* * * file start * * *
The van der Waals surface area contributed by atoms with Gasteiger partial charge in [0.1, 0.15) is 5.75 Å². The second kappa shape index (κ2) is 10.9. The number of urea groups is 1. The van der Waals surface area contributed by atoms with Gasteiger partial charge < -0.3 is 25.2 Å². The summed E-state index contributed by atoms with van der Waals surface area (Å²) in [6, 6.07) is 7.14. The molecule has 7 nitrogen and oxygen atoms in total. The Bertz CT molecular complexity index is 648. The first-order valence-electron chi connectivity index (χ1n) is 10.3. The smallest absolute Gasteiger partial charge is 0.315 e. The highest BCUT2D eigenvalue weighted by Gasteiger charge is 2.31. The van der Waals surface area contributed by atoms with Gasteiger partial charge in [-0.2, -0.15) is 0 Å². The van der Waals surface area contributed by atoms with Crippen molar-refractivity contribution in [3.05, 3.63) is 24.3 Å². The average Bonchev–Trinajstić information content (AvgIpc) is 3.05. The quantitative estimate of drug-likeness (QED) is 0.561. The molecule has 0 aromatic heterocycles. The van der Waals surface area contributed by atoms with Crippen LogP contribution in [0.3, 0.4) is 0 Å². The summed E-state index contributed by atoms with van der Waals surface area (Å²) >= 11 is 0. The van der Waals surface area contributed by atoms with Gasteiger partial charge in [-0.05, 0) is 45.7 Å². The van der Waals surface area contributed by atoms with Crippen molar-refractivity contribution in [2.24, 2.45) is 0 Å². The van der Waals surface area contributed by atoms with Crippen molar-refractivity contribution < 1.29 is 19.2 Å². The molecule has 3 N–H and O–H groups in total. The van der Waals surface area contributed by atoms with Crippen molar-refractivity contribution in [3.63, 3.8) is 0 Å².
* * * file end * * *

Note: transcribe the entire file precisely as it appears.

The van der Waals surface area contributed by atoms with Gasteiger partial charge in [0.1, 0.15) is 5.75 Å². The second kappa shape index (κ2) is 10.9. The number of urea groups is 1. The van der Waals surface area contributed by atoms with Gasteiger partial charge < -0.3 is 25.2 Å². The summed E-state index contributed by atoms with van der Waals surface area (Å²) in [6, 6.07) is 7.14. The molecule has 7 nitrogen and oxygen atoms in total. The Bertz CT molecular complexity index is 648. The first-order valence-electron chi connectivity index (χ1n) is 10.3. The smallest absolute Gasteiger partial charge is 0.315 e. The highest BCUT2D eigenvalue weighted by Gasteiger charge is 2.31. The van der Waals surface area contributed by atoms with Gasteiger partial charge in [-0.2, -0.15) is 0 Å². The van der Waals surface area contributed by atoms with Crippen molar-refractivity contribution in [3.05, 3.63) is 24.3 Å². The average Bonchev–Trinajstić information content (AvgIpc) is 3.05. The quantitative estimate of drug-likeness (QED) is 0.561. The molecule has 0 aromatic heterocycles. The van der Waals surface area contributed by atoms with Crippen LogP contribution in [0.3, 0.4) is 0 Å². The summed E-state index contributed by atoms with van der Waals surface area (Å²) >= 11 is 0. The van der Waals surface area contributed by atoms with Gasteiger partial charge in [-0.05, 0) is 45.7 Å². The van der Waals surface area contributed by atoms with Crippen molar-refractivity contribution in [2.24, 2.45) is 0 Å². The van der Waals surface area contributed by atoms with Crippen molar-refractivity contribution < 1.29 is 19.2 Å². The molecule has 3 N–H and O–H groups in total. The van der Waals surface area contributed by atoms with Crippen molar-refractivity contribution in [3.63, 3.8) is 0 Å².